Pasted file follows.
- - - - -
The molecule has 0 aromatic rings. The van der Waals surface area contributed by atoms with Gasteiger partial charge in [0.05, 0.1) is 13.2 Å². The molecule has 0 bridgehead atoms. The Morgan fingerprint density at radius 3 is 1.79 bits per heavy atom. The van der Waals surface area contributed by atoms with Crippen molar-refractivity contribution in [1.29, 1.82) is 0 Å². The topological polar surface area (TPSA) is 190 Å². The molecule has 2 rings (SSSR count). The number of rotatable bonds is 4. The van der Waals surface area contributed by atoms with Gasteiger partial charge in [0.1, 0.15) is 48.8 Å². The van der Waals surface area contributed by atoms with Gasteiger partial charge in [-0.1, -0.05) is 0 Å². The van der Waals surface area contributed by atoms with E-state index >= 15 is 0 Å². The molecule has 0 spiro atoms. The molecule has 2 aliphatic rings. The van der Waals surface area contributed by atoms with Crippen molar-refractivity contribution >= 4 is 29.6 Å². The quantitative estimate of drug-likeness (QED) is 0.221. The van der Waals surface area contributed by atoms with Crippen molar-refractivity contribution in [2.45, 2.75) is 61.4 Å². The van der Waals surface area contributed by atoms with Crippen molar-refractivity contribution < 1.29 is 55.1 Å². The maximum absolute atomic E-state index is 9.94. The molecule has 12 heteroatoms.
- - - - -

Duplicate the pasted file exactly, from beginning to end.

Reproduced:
The molecule has 0 aromatic rings. The van der Waals surface area contributed by atoms with Gasteiger partial charge in [0.05, 0.1) is 13.2 Å². The molecule has 0 bridgehead atoms. The Morgan fingerprint density at radius 3 is 1.79 bits per heavy atom. The van der Waals surface area contributed by atoms with Crippen molar-refractivity contribution in [1.29, 1.82) is 0 Å². The topological polar surface area (TPSA) is 190 Å². The molecule has 2 rings (SSSR count). The number of rotatable bonds is 4. The van der Waals surface area contributed by atoms with Gasteiger partial charge in [0.1, 0.15) is 48.8 Å². The van der Waals surface area contributed by atoms with Gasteiger partial charge in [-0.1, -0.05) is 0 Å². The van der Waals surface area contributed by atoms with E-state index >= 15 is 0 Å². The molecule has 0 spiro atoms. The molecule has 2 aliphatic rings. The van der Waals surface area contributed by atoms with Crippen molar-refractivity contribution >= 4 is 29.6 Å². The quantitative estimate of drug-likeness (QED) is 0.221. The van der Waals surface area contributed by atoms with Crippen molar-refractivity contribution in [2.45, 2.75) is 61.4 Å². The van der Waals surface area contributed by atoms with Crippen molar-refractivity contribution < 1.29 is 55.1 Å². The maximum absolute atomic E-state index is 9.94. The molecule has 12 heteroatoms.